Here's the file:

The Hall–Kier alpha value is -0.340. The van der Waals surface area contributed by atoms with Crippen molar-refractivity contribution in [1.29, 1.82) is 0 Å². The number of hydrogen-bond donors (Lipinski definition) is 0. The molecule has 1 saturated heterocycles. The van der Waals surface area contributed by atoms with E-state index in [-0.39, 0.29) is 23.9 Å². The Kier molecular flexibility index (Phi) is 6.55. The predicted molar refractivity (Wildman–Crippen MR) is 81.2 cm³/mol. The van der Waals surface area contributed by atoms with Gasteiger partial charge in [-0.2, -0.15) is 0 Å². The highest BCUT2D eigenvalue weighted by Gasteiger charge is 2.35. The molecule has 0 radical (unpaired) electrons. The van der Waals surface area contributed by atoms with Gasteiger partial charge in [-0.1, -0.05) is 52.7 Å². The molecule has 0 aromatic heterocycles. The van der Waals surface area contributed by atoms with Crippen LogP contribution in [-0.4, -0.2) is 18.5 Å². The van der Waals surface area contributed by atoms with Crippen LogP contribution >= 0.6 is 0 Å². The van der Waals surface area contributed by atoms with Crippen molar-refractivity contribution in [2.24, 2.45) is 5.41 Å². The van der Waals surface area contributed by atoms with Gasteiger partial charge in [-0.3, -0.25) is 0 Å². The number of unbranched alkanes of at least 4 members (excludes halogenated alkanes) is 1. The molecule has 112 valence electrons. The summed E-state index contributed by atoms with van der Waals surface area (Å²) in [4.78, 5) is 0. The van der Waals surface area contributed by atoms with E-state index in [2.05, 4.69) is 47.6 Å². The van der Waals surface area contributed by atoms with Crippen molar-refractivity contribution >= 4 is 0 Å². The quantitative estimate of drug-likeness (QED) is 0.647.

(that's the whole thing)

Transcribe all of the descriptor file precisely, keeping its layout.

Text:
The Hall–Kier alpha value is -0.340. The van der Waals surface area contributed by atoms with Crippen molar-refractivity contribution in [1.29, 1.82) is 0 Å². The number of hydrogen-bond donors (Lipinski definition) is 0. The molecule has 1 saturated heterocycles. The van der Waals surface area contributed by atoms with E-state index in [-0.39, 0.29) is 23.9 Å². The Kier molecular flexibility index (Phi) is 6.55. The predicted molar refractivity (Wildman–Crippen MR) is 81.2 cm³/mol. The van der Waals surface area contributed by atoms with Gasteiger partial charge in [-0.2, -0.15) is 0 Å². The highest BCUT2D eigenvalue weighted by Gasteiger charge is 2.35. The molecule has 0 radical (unpaired) electrons. The van der Waals surface area contributed by atoms with Gasteiger partial charge in [-0.1, -0.05) is 52.7 Å². The molecule has 0 aromatic heterocycles. The van der Waals surface area contributed by atoms with Crippen LogP contribution in [-0.4, -0.2) is 18.5 Å². The van der Waals surface area contributed by atoms with Crippen LogP contribution >= 0.6 is 0 Å². The van der Waals surface area contributed by atoms with Crippen molar-refractivity contribution in [2.24, 2.45) is 5.41 Å². The van der Waals surface area contributed by atoms with Gasteiger partial charge in [-0.3, -0.25) is 0 Å². The number of unbranched alkanes of at least 4 members (excludes halogenated alkanes) is 1. The molecule has 112 valence electrons. The summed E-state index contributed by atoms with van der Waals surface area (Å²) in [4.78, 5) is 0. The van der Waals surface area contributed by atoms with E-state index in [2.05, 4.69) is 47.6 Å². The van der Waals surface area contributed by atoms with Crippen molar-refractivity contribution >= 4 is 0 Å². The quantitative estimate of drug-likeness (QED) is 0.647.